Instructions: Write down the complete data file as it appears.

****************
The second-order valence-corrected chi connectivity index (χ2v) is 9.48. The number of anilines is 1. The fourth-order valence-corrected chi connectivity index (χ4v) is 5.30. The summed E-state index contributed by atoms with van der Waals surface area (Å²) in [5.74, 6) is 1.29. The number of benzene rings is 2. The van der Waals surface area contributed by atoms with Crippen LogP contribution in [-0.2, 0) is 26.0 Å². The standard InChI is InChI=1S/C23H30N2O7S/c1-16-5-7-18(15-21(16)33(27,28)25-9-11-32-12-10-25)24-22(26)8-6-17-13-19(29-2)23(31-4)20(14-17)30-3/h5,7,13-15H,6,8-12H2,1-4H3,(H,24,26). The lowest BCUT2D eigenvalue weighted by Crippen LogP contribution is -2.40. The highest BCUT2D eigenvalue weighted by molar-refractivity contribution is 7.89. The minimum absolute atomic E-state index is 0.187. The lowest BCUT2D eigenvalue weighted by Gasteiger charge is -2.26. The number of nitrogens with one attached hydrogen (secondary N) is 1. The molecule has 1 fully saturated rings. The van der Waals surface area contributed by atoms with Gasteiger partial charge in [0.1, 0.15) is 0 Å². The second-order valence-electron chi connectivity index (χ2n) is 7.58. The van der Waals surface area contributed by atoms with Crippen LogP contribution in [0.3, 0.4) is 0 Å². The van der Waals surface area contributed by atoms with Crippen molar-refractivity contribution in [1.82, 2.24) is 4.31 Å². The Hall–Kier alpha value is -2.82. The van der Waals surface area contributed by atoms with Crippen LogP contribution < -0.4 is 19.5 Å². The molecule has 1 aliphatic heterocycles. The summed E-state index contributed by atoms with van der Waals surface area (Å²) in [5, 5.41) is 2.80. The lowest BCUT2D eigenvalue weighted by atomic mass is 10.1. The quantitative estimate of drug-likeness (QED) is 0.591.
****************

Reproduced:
The second-order valence-corrected chi connectivity index (χ2v) is 9.48. The number of anilines is 1. The fourth-order valence-corrected chi connectivity index (χ4v) is 5.30. The summed E-state index contributed by atoms with van der Waals surface area (Å²) in [5.74, 6) is 1.29. The number of benzene rings is 2. The van der Waals surface area contributed by atoms with Crippen LogP contribution in [-0.2, 0) is 26.0 Å². The standard InChI is InChI=1S/C23H30N2O7S/c1-16-5-7-18(15-21(16)33(27,28)25-9-11-32-12-10-25)24-22(26)8-6-17-13-19(29-2)23(31-4)20(14-17)30-3/h5,7,13-15H,6,8-12H2,1-4H3,(H,24,26). The lowest BCUT2D eigenvalue weighted by Crippen LogP contribution is -2.40. The highest BCUT2D eigenvalue weighted by molar-refractivity contribution is 7.89. The minimum absolute atomic E-state index is 0.187. The lowest BCUT2D eigenvalue weighted by Gasteiger charge is -2.26. The number of nitrogens with one attached hydrogen (secondary N) is 1. The molecule has 1 fully saturated rings. The van der Waals surface area contributed by atoms with Gasteiger partial charge in [0.1, 0.15) is 0 Å². The second-order valence-electron chi connectivity index (χ2n) is 7.58. The van der Waals surface area contributed by atoms with Crippen LogP contribution in [0.3, 0.4) is 0 Å². The van der Waals surface area contributed by atoms with Crippen molar-refractivity contribution in [1.82, 2.24) is 4.31 Å². The Hall–Kier alpha value is -2.82. The van der Waals surface area contributed by atoms with Crippen LogP contribution < -0.4 is 19.5 Å². The molecule has 1 aliphatic heterocycles. The summed E-state index contributed by atoms with van der Waals surface area (Å²) in [5, 5.41) is 2.80. The lowest BCUT2D eigenvalue weighted by atomic mass is 10.1. The quantitative estimate of drug-likeness (QED) is 0.591.